Matt Cutts, Google’s head of webspam, wrote a post on his personal blog telling people to beware of comments appearing on blogs and different sites around the web claiming to be from him when they’re really not.
“A lot of the time, I dispel misconceptions by leaving comments on blogs,” he writes. “That works great, except for the rare occasion when someone pretends to be me and leaves a rude, fake, or otherwise untrue blog comment. Over the previous decade, I’ve only seen 4-5 times where someone impersonated me. But in the last month, I’ve seen at least three nasty comments written by ‘fake Matt Cutts’ impersonators.”
He points to a couple of recent examples, including one where the impostor said Google uses the credit card numbers of AdWords advertisers as a “strong signal” in organic search.
Cutts is telling people to verify the legitimacy of the comments made by people claiming to be him on Twitter, if they’re at all skeptical.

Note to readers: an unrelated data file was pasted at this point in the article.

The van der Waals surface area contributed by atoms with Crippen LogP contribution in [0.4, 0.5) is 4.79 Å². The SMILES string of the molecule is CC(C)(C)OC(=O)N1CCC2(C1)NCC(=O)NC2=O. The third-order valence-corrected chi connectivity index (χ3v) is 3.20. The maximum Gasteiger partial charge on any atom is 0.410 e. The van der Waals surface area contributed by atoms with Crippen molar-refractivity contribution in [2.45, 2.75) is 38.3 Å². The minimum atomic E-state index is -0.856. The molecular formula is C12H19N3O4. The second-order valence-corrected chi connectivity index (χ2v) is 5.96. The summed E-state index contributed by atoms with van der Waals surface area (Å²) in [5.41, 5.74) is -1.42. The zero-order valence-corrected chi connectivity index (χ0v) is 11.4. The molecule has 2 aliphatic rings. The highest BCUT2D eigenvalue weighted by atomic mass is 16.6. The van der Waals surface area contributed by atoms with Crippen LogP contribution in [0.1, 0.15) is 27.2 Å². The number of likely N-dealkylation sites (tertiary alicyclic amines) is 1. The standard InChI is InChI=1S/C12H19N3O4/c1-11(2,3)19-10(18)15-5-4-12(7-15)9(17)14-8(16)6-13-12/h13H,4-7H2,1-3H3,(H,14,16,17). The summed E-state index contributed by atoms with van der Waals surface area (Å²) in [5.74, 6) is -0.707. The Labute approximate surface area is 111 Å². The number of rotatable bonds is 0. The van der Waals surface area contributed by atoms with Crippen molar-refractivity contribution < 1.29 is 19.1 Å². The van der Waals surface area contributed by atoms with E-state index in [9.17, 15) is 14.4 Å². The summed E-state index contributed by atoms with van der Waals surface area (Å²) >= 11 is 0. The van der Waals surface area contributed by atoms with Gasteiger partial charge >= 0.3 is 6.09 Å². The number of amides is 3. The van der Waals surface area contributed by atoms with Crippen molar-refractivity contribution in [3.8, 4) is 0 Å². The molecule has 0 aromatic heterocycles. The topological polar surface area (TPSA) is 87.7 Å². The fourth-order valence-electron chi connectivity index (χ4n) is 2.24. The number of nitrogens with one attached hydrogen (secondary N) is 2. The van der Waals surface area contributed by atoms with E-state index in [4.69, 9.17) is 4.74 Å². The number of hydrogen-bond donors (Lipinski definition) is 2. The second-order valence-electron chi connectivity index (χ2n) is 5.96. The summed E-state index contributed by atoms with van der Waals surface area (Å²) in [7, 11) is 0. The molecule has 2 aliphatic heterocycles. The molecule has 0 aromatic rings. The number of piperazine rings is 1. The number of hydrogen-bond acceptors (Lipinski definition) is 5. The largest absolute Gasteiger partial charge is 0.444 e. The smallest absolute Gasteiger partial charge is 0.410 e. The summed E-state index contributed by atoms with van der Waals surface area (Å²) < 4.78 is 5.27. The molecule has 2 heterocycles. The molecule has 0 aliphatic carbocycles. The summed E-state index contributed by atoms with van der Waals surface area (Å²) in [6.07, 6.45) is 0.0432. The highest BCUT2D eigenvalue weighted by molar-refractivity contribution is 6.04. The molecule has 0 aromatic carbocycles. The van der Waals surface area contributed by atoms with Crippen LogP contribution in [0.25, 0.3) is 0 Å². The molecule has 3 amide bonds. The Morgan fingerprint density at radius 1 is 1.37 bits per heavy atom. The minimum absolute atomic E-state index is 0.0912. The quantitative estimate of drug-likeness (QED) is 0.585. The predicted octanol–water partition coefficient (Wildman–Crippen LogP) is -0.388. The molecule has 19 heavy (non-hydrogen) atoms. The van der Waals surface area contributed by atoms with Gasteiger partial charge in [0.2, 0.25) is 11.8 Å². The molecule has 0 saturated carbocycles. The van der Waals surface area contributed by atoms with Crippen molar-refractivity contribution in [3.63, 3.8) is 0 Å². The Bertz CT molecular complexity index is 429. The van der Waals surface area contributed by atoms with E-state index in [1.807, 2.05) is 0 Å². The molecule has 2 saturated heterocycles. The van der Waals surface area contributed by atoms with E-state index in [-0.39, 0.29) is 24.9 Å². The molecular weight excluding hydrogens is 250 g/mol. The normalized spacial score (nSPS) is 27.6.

“The web isn’t built to prevent impersonation,” he says. “On many places around the web, anyone can leave a comment with someone else’s name. So if you see a comment that claims to be from me, but makes crazy claims (e.g. that we preference AdWords advertisers in our search results), let me know. I’m happy to verify whether I wrote a comment, e.g. with a tweet.”
He has indeed been doing some myth busting on Twitter today, including tweeting out a video addressing that classic about giving preference to advertisers:
http://t.co/NUDJrWWf Definitive no.Today’s video: If I buy AdWords, will that cause my algorithmic search rankings to rise?
@dburks_CW consider me the Snopes to pop that misguided theory. 🙂
@Rich_Bendelow or restated: “Billboards can raise awareness of your site & lead to more search traffic” Yet no billboards in algo either. 🙂
“The answer is no,” he says in the video. “You don’t get any benefit in Google’s organic or editorial search rankings if you decide to buy AdWords. There’s no boosts. There’s nothing going on in the algorithm there, where if you buy AdWords, you will rank higher in Google’s organic search results. So don’t count on that.”
When someone asked Cutts on Twitter how they knew his tweet really came from him, he replied: “Because now you have a verified tweet. Please don’t make me do a video to verify the tweet.”